• Turning Point

    Some people remember from childhood always wanting to be a teacher, a businessperson, or perhaps working in technology. They plan. They practice. They pursue their dream. Others have no idea what they want to be, even well into adulthood. Favorite educational courses, finances, personality, IQ, physical attributes, skills and family choices are some of the obvious factors that can influence what career a person chooses. However, both of these groups of people can also be impacted by something else-a fateful moment.

    Sometimes fateful moments are only realized after the fact, in hindsight. After Steve Jobs dropped out of college, he took a class in calligraphy where he learned about typefaces, spacing, and letter combinations.* In his commencement speech at Stanford University in 2005 he talked about that class: "None of this had even a hope of any practical application in my life. But ten years later, when we were designing the first Macintosh computer, it all came back to me. And we designed it all into the Mac. It was the first computer with beautiful typography."*

    We are often of two minds when it comes to fateful moments. Our logical, rational self interprets situations one way and our intuitive, associative self interprets it in another way. Past research has established that merely imagining an event makes it seem more likely to occur. Taking actions that depart from the status quo may be seen as testing fate. But when at a crossroads, think of a positive outcome to make success seem more likely. Jobs advised the Stanford students: "You have to trust that the dots will somehow connect in your future. You have to trust in something - your gut, destiny, life, karma, whatever. This approach has never let me down, and it has made all the difference in my life."*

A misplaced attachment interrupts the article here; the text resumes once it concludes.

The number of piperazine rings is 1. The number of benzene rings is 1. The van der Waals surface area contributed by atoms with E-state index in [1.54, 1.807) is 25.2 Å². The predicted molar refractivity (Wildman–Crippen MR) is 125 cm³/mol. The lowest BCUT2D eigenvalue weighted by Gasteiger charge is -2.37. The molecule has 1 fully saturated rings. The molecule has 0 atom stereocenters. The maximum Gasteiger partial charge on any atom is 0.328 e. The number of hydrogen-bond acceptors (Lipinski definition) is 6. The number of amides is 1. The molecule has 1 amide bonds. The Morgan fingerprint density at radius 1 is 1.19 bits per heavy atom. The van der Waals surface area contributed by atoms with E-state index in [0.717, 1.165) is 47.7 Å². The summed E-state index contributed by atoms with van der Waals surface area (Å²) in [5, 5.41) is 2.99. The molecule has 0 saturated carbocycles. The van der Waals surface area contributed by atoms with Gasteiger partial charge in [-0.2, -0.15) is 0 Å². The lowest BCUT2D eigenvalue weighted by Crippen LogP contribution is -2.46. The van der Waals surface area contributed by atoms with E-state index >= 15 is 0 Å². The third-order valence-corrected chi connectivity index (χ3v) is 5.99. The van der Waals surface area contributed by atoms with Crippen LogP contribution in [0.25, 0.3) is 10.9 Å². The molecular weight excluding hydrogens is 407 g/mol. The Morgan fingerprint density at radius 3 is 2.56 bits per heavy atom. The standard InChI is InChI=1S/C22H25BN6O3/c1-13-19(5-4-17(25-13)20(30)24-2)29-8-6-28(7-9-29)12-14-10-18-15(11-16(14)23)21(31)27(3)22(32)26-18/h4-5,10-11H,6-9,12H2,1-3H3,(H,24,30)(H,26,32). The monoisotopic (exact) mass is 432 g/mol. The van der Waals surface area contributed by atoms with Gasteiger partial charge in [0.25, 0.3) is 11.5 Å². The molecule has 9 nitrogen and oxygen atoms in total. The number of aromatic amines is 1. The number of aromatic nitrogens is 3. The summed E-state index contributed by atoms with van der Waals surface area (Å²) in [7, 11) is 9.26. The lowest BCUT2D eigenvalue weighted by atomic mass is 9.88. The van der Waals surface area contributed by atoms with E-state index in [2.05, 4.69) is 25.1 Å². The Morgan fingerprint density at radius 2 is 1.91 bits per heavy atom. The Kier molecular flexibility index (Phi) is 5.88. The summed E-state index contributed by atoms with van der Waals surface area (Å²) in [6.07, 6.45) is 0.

Has fate played a role in your career advancement? Let us know.


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    And if you are considering pursuing higher education we invite you to find out more about Kaplan University’s programs and explore our undergraduate and graduate degree offerings.

    It is important to note that certain career paths are growing and our degrees are designed to strengthen your knowledge and prepare our students to advance their careers. But Kaplan University cannot guarantee employment or career advancement. Several factors specific to a student’s or alumni’s backgrounds and actions, as well as economic and job conditions, affect employment. Also, keep in mind that national long-term projections covered in articles may not reflect local and/or short-term economic or job conditions, and do not guarantee actual job growth.


  • * Jobs, J. (2005). Stanford University Commencement Address Delivered by Steve Jobs. Stanford Report, June 14, 2005. Retrieved from http://news.stanford.edu/news/2005/june15/jobs-061505.html

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